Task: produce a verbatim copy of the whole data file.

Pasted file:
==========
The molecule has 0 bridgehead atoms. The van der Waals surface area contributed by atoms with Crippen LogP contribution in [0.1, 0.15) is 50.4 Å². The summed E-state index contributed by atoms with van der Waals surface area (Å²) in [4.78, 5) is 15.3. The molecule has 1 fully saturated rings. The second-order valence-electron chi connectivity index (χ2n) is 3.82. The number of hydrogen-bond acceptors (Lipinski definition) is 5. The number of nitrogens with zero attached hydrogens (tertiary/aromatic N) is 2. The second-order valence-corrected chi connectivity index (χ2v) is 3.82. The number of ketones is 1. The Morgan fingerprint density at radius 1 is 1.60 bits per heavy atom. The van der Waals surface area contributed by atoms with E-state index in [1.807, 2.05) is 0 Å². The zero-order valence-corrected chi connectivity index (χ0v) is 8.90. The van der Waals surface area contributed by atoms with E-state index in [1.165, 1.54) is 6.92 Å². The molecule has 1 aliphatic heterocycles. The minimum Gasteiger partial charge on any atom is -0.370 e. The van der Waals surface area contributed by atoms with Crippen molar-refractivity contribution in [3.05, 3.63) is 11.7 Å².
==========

The molecule has 0 bridgehead atoms. The van der Waals surface area contributed by atoms with Crippen LogP contribution in [0.1, 0.15) is 50.4 Å². The summed E-state index contributed by atoms with van der Waals surface area (Å²) in [4.78, 5) is 15.3. The molecule has 1 fully saturated rings. The second-order valence-electron chi connectivity index (χ2n) is 3.82. The number of hydrogen-bond acceptors (Lipinski definition) is 5. The number of nitrogens with zero attached hydrogens (tertiary/aromatic N) is 2. The second-order valence-corrected chi connectivity index (χ2v) is 3.82. The number of ketones is 1. The Morgan fingerprint density at radius 1 is 1.60 bits per heavy atom. The van der Waals surface area contributed by atoms with E-state index in [1.807, 2.05) is 0 Å². The zero-order valence-corrected chi connectivity index (χ0v) is 8.90. The van der Waals surface area contributed by atoms with E-state index in [1.165, 1.54) is 6.92 Å². The molecule has 1 aliphatic heterocycles. The minimum Gasteiger partial charge on any atom is -0.370 e. The van der Waals surface area contributed by atoms with Crippen molar-refractivity contribution in [3.05, 3.63) is 11.7 Å².